- Associated Press - Monday, September 13, 2010

NEW YORK — Stocks extended their rally into a third week Monday as investors sent bank stocks higher following new global regulatory requirements and China’s economy continued its robust growth.

A round of corporate dealmaking also gave a lift to stocks. Hewlett-Packard Co. said it will purchase security software provider ArcSight Inc.Dollar Thrifty Automotive Group Inc. said it accepted Hertz Global Holdings Inc.’s acquisition offer. Acquisitions are often a sign that companies are confident the economy is going to expand soon.

The Dow Jones industrial average rose nearly 53 points in afternoon trading after paring early morning gains. If the Dow holds onto its gains, it would be the eighth time in nine days that the index has risen.

“The package of catalysts is a perfect backdrop for a market trying to confirm global economic growth,” said Quincy Krosby, a market strategist at Prudential Financial. Dealmaking and the expansion in China further reduced worries about the economy falling back into recession, Krosby said.

Stocks pulled off their highs Monday afternoon as investors pulled money out of retail stocks ahead of the government’s monthly retail sales report due out Tuesday.

Global regulators agreed to reforms that could help avoid another credit crisis that plagued financial markets worldwide in 2008 and early 2009. Banks will gradually have to increase their reserves to protect against potential losses.

“The agreement itself was a little lighter than expected,” said Mitch Schlesinger, managing director at FBB Capital. But because reserve requirements will be rolled out slowly and not be quite as strong as expected, it reduces short-term worries that banks would have to further cut back on lending and raise new cash quickly to meet new standards, Schlesinger said.

The new regulations have added to confidence in Europe’s banks, which have been slower than their U.S. counterparts to bolster reserves. European markets rose sharply Monday. Confidence in European banks was shaken early last week as investors questioned whether they could absorb potential losses on risky government debt.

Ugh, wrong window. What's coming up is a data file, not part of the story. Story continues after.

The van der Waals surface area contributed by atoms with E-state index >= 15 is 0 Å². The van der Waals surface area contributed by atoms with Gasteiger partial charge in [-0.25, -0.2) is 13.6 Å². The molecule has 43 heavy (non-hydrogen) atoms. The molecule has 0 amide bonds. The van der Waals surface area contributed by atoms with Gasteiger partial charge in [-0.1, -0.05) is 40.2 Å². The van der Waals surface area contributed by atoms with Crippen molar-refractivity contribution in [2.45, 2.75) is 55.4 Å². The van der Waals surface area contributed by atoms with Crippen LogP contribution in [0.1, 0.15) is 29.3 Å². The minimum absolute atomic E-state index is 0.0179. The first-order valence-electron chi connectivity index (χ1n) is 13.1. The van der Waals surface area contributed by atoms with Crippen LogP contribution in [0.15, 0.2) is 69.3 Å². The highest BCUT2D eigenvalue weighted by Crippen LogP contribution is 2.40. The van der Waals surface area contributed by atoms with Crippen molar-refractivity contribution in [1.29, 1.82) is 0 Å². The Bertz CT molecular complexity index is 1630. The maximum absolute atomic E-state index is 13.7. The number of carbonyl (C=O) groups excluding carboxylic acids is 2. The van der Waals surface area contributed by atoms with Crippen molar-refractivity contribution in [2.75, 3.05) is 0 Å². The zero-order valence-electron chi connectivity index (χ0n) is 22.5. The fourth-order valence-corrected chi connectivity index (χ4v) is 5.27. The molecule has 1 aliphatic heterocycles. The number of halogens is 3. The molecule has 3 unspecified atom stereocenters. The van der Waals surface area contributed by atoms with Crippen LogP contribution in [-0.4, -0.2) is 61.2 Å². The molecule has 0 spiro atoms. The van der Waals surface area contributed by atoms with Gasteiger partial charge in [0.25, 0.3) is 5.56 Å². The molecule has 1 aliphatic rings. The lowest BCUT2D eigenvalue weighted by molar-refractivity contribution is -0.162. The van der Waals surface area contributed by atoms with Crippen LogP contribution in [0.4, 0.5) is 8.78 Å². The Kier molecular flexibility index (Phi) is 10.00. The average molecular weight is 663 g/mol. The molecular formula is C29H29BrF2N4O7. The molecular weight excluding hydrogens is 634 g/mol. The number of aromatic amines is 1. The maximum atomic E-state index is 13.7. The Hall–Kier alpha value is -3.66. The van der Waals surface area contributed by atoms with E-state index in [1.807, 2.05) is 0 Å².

Fresh signs of strong economic expansion in China also added to market strength Monday. New economic reports showed growth in the world’s second-largest economy continues to accelerate at a time when economists were expecting it to slow. Strong growth in China is considered vital to a global recovery because if demand remains high there, it will offset sluggish growth in the U.S. where economic expansion is not as strong.

The Dow rose 52.82, or 0.5 percent, to 10,515.90 in afternoon trading.

The Standard & Poor’s 500 index rose 9.38, or 0.9 percent, to 1,118.93, while the Nasdaq composite index rose 33.88, or 1.5 percent, to 2,276.36.

About four stocks rose for every one that fell on the New York Stock Exchange, where volume came to 403.2 million shares. Trading volume picked up as traders return from summer vacations and recent holidays. Volume in recent weeks had been extremely light, even by summer standards.

Britain’s FTSE 100 rose 1.2 percent, Germany’s DAX index gained 0.8 percent, and France’s CAC-40 rose 1.1 percent. Japan’s Nikkei stock average climbed 0.9 percent.

JPMorgan Chase & Co. and Bank of America Corp. were among the biggest U.S. gainers in the financial sector. JPMorgan Chase rose $1.46, or 3.7 percent, to $41.22, while Bank of America rose 37 cents, or 2.7 percent, to $13.92.

Hewlett-Packard, which has been buying up smaller companies in recent months, will pay $1.5 billion, or $43.50 per share, in cash for ArcSight. ArcSight jumped $8.73, or 24.9 percent, to $43.83, while Hewlett-Packard fell 10 cents to $38.10.

Hertz agreed to pay $1.43 billion, or $50 per share, for Dollar Thrifty, beating out competitor Avis Budget Group Inc. in a bidding war to acquire the rival rental car company. Dollar Thrifty rose $2.54, or 5.3 percent, to $50.55, while Hertz rose 68 cents, or 6.8 percent, to $10.73.

Genzyme Corp. said it will sell its genetic testing business to Laboratory Corp. of America Holdings for $925 million. The sale comes after Genzyme rebuffed an $18.5 billion takeover bid from French pharmaceutical company Sanofi-Aventis. Laboratory Corp. of America fell $2.96, or 3.9 percent, to $73.69. Genzyme fell 44 cents to $70.35.

Andrew Neale, a portfolio manager at Fogel Neale Partners said the acquisitions activity is “crucial for investors” because when companies are confident and investing money, it adds to investor confidence.

Oil prices continued to rise as a leak in a pipeline that supplies oil to refineries in the Midwest remains closed. Benchmark crude rose 91 cents to $77.36 a barrel on the New York Mercantile Exchange.

Treasury prices traded in a narrow range. The yield on the 10-year Treasury note, which moves opposite its price, dipped to 2.76 percent from 2.79 late Friday. Its yield is often used to help set interest rates on mortgages and other consumer loans.

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